9. Now, it is a well settled principle of law that a limited company has a distinct entity of its own, which is created by the statute, in this case the Indian Companies Act. If we turn to the Indian Companies Act, Section 23 thereof lays down :
'(1) On the registration of the memorandum of a company, the registrar shall certify under his hand that the company is incorporated, and in the case of the limited company that the company is limited.
(2) From the date of incorporation mentioned in the certificate of incorporation, the subscribers of the memorandum, together with such other persons as may from time to time become members of the company, shall be a body corporate by the name contained in the memorandum, capable forthwith of exercising all the functions of an incorporated company, and having perpetual succession and a common seal, but with such liability on the part of the members to contribute to the assets of the company in the event of its being wound up as is mentioned in this Act.'
10. It is thus clear that a limited company is a body corporate which has an entity of its own, with a perpetual succession and a seal of its own.
11. It is contended for the plaintiff Raychand Rupsi Dharmsi Shet that the private limited company's name 'the Dhulia-Amalner Motor Transport Limited' is merely an alias for 'the Dhulia-Amalner Motor Owner's Union', that in reality the company is no different concern and is not a different entity from the Union itself and that the business which was done by the company was the same as was done by the Union, and on that basis he was asked for certain declarations and injunctions and also for accounts of the business done by the company and for a share in the profits made by the company and attributable to the use, by the company, of the vehicles, etc., which, says the plaintiff, are the property of the Union which has not been dissolved. Now, in Salomon v. Salomon & Co. LORD HALSBURY, L.C., in his address to the House of Lords said (page 29) :
'My Lords, the important question in this case, I am not certain it is not the only question, is whether the respondent company was a company at all - whether in truth that artificial creation of the legislature had been validly constituted in this instance; and in order to determine that question it is necessary to look at what the statute itself has determined in that respect. I have no right to add to the requirements of the statute, nor to take from the requirements thus enacted. The sole guide must be the statute itself.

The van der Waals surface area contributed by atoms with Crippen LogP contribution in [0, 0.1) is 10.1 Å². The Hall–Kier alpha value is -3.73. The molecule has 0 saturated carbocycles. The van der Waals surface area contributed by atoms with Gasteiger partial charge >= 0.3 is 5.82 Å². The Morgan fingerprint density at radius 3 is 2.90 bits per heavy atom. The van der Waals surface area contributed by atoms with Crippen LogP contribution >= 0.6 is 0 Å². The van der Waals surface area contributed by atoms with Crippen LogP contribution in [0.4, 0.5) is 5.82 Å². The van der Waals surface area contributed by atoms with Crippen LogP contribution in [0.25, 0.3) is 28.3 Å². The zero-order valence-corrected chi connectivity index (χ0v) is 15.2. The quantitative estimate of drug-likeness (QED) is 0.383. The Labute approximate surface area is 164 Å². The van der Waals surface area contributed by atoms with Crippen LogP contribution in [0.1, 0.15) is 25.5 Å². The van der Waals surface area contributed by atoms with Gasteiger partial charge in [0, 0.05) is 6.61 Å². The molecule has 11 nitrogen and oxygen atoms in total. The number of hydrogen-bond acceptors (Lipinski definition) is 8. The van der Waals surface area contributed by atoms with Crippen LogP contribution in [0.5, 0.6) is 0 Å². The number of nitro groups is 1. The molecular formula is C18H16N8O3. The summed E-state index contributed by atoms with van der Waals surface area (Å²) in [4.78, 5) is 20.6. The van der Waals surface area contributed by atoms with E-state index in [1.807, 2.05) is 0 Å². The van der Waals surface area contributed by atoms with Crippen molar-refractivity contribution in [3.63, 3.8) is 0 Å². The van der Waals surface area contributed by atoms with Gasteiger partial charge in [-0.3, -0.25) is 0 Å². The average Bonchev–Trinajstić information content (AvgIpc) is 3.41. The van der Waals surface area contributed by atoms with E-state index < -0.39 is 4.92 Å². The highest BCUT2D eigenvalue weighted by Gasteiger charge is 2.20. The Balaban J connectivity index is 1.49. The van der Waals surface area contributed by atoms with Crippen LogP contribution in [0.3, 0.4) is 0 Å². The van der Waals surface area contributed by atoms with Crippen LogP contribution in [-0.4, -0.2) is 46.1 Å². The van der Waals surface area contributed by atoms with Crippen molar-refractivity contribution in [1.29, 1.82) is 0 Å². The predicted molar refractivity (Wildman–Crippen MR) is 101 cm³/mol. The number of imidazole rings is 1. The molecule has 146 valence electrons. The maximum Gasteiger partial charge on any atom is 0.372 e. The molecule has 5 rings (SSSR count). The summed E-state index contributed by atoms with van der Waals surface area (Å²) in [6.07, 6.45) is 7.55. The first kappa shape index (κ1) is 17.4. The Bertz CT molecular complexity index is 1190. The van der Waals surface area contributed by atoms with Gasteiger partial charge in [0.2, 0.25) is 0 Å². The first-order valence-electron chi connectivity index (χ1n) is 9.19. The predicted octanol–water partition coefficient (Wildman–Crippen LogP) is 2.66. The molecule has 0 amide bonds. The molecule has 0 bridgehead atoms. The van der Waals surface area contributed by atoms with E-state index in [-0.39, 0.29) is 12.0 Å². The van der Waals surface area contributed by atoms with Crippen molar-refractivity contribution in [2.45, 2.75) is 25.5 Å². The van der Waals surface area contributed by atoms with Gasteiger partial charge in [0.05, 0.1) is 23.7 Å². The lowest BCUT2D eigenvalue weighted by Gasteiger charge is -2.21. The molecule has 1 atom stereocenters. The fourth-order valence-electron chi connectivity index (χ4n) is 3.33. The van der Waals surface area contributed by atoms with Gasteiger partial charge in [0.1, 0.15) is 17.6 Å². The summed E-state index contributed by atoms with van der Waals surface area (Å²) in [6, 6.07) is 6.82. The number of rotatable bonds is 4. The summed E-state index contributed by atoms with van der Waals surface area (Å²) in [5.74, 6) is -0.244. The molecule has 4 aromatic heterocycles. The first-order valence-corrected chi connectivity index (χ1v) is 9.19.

Now, that there were seven actual living persons who held shares in the company has not been doubted. As to the proportionate amounts held by each I will deal presently; but it is important to observe that this first condition of the statute is satisfied, and it follows as a consequence that it would not be competent to any one - and certainly not to these persons themselves - to deny that they were shareholders.
Still less is it possible to contend that the motive of becoming shareholders or of making them shareholders is a field of inquiry which the statute itself recognises as legitimate .....
I am simply here dealing with the provisions of the statute, and it seems to me to be essential to the artificial creation that the law should recognise only that artificial existence - quite apart from the motives or conduct of individual corporators. In saying this, I do not at all mean to suggest that if it could be established that this provision of the statute to which I am adverting had not been complied with, you could not go behind the certificate of incorporation to show that a fraud had been committed upon the officer entrusted with the duty of giving the certificate, and that by some proceeding in the nature of scire facias you could not prove the fact that the company had no real legal existence. But short of such proof it seems to me impossible to dispute that once the company is legally incorporated it must be treated like any other independent person with its rights and liabilities appropriate to itself, and that the motives of those who took part in the promotion of the company, are absolutely irrelevant in discussing what those rights are liabilities are .... I can only find the true intent and meaning of the Act from the Act itself; and the Act appears to me to give a company a legal existence with, as I have said, rights and liabilities of its own, whatever may have been the ideas or schemes of those who brought it into existence.
Either the limited company was a legal entity or it was not. If it was, the business belonged to it and not to Mr. Salomon. If it was not, there was no person and no thing to be an agent at all; and it is impossible to say at the same time there is a company and there is not.'